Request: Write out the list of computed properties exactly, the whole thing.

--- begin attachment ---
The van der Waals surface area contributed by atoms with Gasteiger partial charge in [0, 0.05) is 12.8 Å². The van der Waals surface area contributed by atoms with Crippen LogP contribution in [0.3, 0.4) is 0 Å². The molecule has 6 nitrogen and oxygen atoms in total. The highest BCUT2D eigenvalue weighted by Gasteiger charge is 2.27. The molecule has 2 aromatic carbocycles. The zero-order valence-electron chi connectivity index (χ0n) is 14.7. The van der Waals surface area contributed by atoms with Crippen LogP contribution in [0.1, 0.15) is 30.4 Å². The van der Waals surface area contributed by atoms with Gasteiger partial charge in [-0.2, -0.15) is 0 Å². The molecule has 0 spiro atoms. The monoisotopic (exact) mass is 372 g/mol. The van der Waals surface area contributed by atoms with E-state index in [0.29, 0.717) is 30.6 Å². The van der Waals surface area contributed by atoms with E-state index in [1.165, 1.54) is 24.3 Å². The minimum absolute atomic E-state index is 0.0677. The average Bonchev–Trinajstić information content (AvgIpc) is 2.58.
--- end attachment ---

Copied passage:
The van der Waals surface area contributed by atoms with Gasteiger partial charge in [0, 0.05) is 12.8 Å². The van der Waals surface area contributed by atoms with Crippen LogP contribution in [0.3, 0.4) is 0 Å². The molecule has 6 nitrogen and oxygen atoms in total. The highest BCUT2D eigenvalue weighted by Gasteiger charge is 2.27. The molecule has 2 aromatic carbocycles. The zero-order valence-electron chi connectivity index (χ0n) is 14.7. The van der Waals surface area contributed by atoms with Crippen LogP contribution in [0.1, 0.15) is 30.4 Å². The van der Waals surface area contributed by atoms with Gasteiger partial charge in [-0.2, -0.15) is 0 Å². The molecule has 0 spiro atoms. The monoisotopic (exact) mass is 372 g/mol. The van der Waals surface area contributed by atoms with E-state index in [0.29, 0.717) is 30.6 Å². The van der Waals surface area contributed by atoms with E-state index in [1.165, 1.54) is 24.3 Å². The minimum absolute atomic E-state index is 0.0677. The average Bonchev–Trinajstić information content (AvgIpc) is 2.58.